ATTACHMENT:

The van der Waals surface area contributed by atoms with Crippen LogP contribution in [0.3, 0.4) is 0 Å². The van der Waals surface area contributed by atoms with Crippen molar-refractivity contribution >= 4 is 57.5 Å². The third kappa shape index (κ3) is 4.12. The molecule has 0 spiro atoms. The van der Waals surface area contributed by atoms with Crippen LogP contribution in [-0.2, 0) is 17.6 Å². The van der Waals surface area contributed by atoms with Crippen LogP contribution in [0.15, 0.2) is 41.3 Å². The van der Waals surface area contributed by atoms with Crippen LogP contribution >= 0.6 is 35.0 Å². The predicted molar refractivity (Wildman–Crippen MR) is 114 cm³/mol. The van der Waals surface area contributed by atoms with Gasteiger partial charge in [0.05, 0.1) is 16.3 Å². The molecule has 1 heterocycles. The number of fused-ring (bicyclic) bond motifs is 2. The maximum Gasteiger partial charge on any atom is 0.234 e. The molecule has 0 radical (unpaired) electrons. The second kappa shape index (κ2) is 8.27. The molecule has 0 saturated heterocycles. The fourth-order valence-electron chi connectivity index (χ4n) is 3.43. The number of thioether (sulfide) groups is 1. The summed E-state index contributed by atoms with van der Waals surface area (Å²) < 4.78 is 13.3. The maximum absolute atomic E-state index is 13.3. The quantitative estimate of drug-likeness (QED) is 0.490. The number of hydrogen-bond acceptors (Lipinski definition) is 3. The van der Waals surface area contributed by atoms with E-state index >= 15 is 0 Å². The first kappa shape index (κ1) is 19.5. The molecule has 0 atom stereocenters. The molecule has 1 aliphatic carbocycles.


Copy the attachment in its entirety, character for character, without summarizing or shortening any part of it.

The van der Waals surface area contributed by atoms with Crippen LogP contribution in [0.3, 0.4) is 0 Å². The van der Waals surface area contributed by atoms with Crippen molar-refractivity contribution >= 4 is 57.5 Å². The third kappa shape index (κ3) is 4.12. The molecule has 0 spiro atoms. The van der Waals surface area contributed by atoms with Crippen LogP contribution in [-0.2, 0) is 17.6 Å². The van der Waals surface area contributed by atoms with Crippen LogP contribution in [0.15, 0.2) is 41.3 Å². The van der Waals surface area contributed by atoms with Crippen LogP contribution >= 0.6 is 35.0 Å². The predicted molar refractivity (Wildman–Crippen MR) is 114 cm³/mol. The van der Waals surface area contributed by atoms with Gasteiger partial charge in [0.05, 0.1) is 16.3 Å². The molecule has 1 heterocycles. The number of fused-ring (bicyclic) bond motifs is 2. The maximum Gasteiger partial charge on any atom is 0.234 e. The molecule has 0 radical (unpaired) electrons. The second kappa shape index (κ2) is 8.27. The molecule has 0 saturated heterocycles. The fourth-order valence-electron chi connectivity index (χ4n) is 3.43. The number of thioether (sulfide) groups is 1. The summed E-state index contributed by atoms with van der Waals surface area (Å²) < 4.78 is 13.3. The maximum absolute atomic E-state index is 13.3. The quantitative estimate of drug-likeness (QED) is 0.490. The number of hydrogen-bond acceptors (Lipinski definition) is 3. The van der Waals surface area contributed by atoms with E-state index >= 15 is 0 Å². The first kappa shape index (κ1) is 19.5. The molecule has 0 atom stereocenters. The molecule has 1 aliphatic carbocycles.